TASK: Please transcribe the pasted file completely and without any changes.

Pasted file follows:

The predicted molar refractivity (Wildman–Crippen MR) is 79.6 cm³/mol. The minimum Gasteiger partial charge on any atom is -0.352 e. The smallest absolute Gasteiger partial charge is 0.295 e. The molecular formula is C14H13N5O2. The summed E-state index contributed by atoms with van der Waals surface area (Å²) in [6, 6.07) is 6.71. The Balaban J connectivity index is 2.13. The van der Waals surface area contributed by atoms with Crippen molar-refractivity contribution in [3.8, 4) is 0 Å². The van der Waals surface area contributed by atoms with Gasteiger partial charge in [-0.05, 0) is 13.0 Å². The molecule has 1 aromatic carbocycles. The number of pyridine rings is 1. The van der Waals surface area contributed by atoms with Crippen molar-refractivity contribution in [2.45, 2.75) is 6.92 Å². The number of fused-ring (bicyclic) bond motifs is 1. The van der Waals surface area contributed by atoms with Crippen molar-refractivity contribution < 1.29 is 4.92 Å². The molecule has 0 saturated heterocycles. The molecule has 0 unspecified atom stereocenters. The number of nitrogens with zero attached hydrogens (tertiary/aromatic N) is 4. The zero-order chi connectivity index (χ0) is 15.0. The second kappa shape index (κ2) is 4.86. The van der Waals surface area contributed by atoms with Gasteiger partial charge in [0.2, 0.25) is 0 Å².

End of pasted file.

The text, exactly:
The predicted molar refractivity (Wildman–Crippen MR) is 79.6 cm³/mol. The minimum Gasteiger partial charge on any atom is -0.352 e. The smallest absolute Gasteiger partial charge is 0.295 e. The molecular formula is C14H13N5O2. The summed E-state index contributed by atoms with van der Waals surface area (Å²) in [6, 6.07) is 6.71. The Balaban J connectivity index is 2.13. The van der Waals surface area contributed by atoms with Crippen molar-refractivity contribution in [3.8, 4) is 0 Å². The van der Waals surface area contributed by atoms with Gasteiger partial charge in [-0.05, 0) is 13.0 Å². The molecule has 1 aromatic carbocycles. The number of pyridine rings is 1. The van der Waals surface area contributed by atoms with Crippen molar-refractivity contribution in [2.45, 2.75) is 6.92 Å². The number of fused-ring (bicyclic) bond motifs is 1. The van der Waals surface area contributed by atoms with Crippen molar-refractivity contribution < 1.29 is 4.92 Å². The molecule has 0 saturated heterocycles. The molecule has 0 unspecified atom stereocenters. The number of nitrogens with zero attached hydrogens (tertiary/aromatic N) is 4. The zero-order chi connectivity index (χ0) is 15.0. The second kappa shape index (κ2) is 4.86. The van der Waals surface area contributed by atoms with Gasteiger partial charge in [0.2, 0.25) is 0 Å².